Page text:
Source: The Christian Science Monitor
What do ordinary people in the Muslim world think about relations with the West? Where do they stand in the struggle within Islam? Who are the role models for young Muslims? How are their religious identities being shaped, and by whom?
With the future of the United States and the Muslim world linked more closely (and painfully) than ever, a professor and four young Americans headed off in 2006 to find answers to those questions in the mosques, madrassahs (religious schools), cafes, and universities of nine Muslim nations.
Talking with students, sheikhs, government leaders, and democratic and Islamic activists, the group encountered widespread anger and frustration, but also an eagerness to talk, even among those whom many Americans would call extremists. One remark able outcome of the trip: a turnaround in the attitude of an Islamic ideologue whose works are influential across South Asia.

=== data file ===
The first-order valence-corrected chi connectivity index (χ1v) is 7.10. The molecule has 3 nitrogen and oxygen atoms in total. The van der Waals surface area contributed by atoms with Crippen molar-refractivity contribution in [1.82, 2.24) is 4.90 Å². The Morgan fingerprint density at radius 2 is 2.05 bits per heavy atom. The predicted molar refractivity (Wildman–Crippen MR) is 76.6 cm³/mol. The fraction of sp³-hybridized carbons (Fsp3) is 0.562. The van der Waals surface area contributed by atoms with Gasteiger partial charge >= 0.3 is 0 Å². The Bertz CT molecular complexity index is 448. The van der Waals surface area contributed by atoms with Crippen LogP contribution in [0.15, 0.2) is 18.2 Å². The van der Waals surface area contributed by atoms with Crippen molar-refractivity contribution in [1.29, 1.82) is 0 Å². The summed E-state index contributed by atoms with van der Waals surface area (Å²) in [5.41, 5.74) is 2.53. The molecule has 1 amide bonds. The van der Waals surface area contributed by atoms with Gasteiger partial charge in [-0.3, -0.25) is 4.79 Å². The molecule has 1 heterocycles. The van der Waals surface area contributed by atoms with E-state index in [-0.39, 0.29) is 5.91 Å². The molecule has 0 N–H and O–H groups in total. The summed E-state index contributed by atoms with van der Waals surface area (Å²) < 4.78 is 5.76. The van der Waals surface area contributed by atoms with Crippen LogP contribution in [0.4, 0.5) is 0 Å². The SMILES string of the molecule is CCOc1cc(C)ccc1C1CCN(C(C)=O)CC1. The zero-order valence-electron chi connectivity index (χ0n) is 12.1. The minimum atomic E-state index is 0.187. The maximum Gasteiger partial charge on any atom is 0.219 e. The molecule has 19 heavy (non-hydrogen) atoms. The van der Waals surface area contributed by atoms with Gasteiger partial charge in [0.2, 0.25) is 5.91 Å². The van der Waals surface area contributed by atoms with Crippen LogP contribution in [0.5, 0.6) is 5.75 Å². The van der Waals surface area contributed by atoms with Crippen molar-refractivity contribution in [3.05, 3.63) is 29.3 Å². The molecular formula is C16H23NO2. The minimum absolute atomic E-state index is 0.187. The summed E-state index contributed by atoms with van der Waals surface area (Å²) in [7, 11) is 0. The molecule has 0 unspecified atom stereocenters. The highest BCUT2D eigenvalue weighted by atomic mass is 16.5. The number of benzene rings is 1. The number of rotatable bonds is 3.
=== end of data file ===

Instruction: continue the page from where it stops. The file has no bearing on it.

"Stereotypes I had – that Mus lims were ignorant of what was going on in the world, that they hated Americans – were very much challenged," says Texan Hailey Woldt, a junior at Georgetown University in Washington. "I was amazed at how much they read. They listen to CNN and BBC and were very informed about American politics. And I was overwhelmed by the hospitality and open-mindedness."
Frankie Martin, a graduate of American University from Maryland, agrees. "Even the most conservative Muslims welcomed us. I thought they would not be as receptive," he says.